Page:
Some people with late effects need help from other specialists. Your doctor or nurse can refer you to a specialist if needed. For example:
- A gastroenterologist – a doctor who treats problems with the digestive system.
- A colorectal surgeon – a doctor who does operations (surgery) on the large bowel.
- A urologist – a doctor who treats problems with the kidneys, bladder and male reproductive system.
- A gynaecologist – a doctor who treats problems with the female reproductive system.
- A continence adviser – a specialist nurse or physiotherapist who gives advice and support to people with continence problems.
- A doctor or nurse who treats late effects.
A few hospitals have clinics for people with late effects. Ask your healthcare team whether there are any near you. The Pelvic Radiation Disease Association may also be able to help you contact specialists.
After having cancer, it is natural for your body to feel different, and for you to feel differently about your body. If you are worried about symptoms or are struggling with your emotions , tell your doctor or specialist nurse as soon as possible. You do not have to wait until your next check-up to contact your doctor or any other health professional.
You can talk to other people facing similar challenges by joining a support group or by using social networking sites. You could join the radiotherapy and side effects forum or another forum on our Online Community. Your specialist nurse will have details of cancer support groups and counselling services in your area. Or you can call us on 0808 808 00 00 to speak to one of our cancer support specialists. They will be able to help you find support, or they can just listen.
If you have late effects after cancer treatment, this may make working more difficult. Some people may decide to change the type of work they do or the way they work. Others may not be able to work anymore because of the effects of cancer on their health.
If you have to stop working you might need financial support. Or you might have extra costs because you have late effects.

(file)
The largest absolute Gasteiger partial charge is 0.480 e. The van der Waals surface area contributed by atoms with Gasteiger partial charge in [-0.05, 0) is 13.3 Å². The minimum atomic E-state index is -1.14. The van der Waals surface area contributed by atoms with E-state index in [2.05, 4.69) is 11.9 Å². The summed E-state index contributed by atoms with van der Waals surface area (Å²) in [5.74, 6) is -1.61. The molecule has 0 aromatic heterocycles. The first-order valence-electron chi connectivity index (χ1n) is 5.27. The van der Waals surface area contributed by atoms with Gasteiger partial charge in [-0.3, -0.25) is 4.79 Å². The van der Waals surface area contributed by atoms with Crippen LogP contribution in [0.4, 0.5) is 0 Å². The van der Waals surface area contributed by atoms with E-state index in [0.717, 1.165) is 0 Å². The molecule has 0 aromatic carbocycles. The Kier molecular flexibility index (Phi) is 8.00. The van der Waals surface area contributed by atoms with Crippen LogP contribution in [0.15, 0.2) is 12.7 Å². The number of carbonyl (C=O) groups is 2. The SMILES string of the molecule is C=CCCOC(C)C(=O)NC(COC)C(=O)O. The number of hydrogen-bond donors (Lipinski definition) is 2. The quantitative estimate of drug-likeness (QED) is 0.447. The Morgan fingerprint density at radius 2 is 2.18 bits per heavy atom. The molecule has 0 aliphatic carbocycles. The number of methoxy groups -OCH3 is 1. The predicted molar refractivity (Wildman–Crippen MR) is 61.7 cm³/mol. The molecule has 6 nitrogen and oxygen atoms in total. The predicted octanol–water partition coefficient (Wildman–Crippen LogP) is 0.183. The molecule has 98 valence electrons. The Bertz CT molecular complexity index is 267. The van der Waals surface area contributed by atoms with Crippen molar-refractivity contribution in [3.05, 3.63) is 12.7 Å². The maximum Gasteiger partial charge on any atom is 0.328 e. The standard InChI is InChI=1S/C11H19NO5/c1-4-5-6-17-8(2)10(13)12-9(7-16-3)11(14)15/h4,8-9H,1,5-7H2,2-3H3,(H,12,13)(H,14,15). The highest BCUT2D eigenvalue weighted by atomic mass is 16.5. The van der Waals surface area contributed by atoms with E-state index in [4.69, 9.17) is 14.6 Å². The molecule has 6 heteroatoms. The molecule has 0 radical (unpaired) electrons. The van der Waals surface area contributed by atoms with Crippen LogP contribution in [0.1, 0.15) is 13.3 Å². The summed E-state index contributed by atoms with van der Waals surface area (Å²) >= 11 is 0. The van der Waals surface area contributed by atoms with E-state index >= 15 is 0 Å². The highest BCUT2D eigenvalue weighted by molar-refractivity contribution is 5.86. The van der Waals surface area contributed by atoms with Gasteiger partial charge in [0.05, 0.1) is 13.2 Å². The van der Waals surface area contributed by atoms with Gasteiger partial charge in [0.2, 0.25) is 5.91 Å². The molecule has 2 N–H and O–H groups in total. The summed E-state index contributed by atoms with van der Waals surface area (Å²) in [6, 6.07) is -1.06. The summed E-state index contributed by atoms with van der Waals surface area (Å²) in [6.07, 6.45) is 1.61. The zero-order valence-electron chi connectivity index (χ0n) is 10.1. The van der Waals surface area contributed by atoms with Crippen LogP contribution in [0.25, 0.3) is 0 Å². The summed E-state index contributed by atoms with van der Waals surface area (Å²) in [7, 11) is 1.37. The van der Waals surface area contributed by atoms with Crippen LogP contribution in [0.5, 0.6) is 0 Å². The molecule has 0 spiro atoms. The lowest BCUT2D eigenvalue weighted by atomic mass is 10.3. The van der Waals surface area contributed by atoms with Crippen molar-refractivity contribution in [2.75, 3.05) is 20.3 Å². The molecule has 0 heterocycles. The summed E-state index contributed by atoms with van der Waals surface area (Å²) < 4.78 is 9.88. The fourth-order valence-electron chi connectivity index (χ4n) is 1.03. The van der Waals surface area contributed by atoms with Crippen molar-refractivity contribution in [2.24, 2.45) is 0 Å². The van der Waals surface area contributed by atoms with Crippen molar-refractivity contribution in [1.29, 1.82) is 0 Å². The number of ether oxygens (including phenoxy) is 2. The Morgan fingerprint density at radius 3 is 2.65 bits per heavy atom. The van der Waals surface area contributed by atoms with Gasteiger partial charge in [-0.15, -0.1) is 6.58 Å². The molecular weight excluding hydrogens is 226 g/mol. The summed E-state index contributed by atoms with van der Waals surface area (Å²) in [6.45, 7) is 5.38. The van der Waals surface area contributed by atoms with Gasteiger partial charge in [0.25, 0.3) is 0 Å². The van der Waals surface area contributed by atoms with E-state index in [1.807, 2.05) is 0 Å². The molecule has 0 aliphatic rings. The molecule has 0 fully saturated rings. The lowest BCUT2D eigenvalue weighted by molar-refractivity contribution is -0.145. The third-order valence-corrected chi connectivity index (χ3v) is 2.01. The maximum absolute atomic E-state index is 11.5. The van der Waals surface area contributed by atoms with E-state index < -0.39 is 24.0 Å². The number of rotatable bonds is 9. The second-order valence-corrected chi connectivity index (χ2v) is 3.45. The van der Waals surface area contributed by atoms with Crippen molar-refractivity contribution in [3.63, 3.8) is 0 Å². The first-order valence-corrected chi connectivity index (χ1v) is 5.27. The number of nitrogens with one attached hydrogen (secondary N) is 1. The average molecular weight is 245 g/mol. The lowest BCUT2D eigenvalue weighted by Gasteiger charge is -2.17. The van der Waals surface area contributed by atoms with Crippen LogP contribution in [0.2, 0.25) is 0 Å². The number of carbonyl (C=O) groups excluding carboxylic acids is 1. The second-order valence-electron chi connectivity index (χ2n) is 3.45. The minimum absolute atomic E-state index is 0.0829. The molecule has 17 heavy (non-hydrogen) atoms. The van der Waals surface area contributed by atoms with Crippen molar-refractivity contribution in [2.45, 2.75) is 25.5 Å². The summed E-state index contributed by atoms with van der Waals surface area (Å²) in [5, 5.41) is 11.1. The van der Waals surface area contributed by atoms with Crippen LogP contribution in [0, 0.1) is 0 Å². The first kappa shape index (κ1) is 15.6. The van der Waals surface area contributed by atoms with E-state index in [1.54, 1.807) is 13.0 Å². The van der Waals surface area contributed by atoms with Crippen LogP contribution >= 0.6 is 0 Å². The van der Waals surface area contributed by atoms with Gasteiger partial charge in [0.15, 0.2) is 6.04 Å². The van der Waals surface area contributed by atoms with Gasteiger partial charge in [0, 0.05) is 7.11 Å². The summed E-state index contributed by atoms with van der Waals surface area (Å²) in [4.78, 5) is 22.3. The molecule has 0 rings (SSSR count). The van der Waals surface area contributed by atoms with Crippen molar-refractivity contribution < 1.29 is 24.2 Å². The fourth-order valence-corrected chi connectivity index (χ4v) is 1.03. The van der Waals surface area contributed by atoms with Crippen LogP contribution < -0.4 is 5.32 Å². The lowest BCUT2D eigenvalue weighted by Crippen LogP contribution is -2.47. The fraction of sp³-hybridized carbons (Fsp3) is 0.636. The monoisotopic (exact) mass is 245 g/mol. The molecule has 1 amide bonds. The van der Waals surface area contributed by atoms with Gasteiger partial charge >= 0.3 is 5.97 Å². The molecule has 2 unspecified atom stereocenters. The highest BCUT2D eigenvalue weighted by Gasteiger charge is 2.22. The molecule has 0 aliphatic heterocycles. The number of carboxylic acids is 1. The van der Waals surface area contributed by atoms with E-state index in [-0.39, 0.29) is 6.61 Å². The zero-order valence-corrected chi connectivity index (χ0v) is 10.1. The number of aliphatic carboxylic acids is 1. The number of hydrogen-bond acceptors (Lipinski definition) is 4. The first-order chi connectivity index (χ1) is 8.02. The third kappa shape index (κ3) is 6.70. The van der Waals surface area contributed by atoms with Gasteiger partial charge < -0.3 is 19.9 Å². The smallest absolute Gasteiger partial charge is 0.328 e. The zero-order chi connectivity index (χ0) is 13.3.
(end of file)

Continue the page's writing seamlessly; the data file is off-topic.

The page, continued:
We have more information about work and money that you may find helpful. Or call our financial guides on 0808 808 00 00.
Below is a sample of the sources used in our late effects of bowel cancer treatment information. If you would like more information about the sources we use, please contact us at email@example.com
Andreyev HJN, Muls AC, Norton C, et al. Guidance: The practical management of the gastrointestinal symptoms of pelvic radiation disease. Frontline Gastroenterology, 2015; 6, 53-72.
NICE. Faecal incontinence in adults: management (CG49). (Internet), 2007. Available from www.nice.org.uk/guidance/CG49 (accessed January 2021).
NICE. Lower urinary tract symptoms in men: management (CG97). (Internet), 2015. Available from www.nice.org.uk/guidance/cg97 (accessed January 2021).
NICE. Urinary incontinence and pelvic organ prolapse in women: management (NG123). (Internet), 2019. Available from www.nice.org.uk/guidance/ng123 (accessed January 2021).
This information has been written, revised and edited by Macmillan Cancer Support’s Cancer Information Development team. It has been reviewed by expert medical and health professionals and people living with cancer. It has been approved by Chief Medical Editor, Professor Tim Iveson, Consultant Medical Oncologist.
Our cancer information has been awarded the PIF TICK. Created by the Patient Information Forum, this quality mark shows we meet PIF’s 10 criteria for trustworthy health information.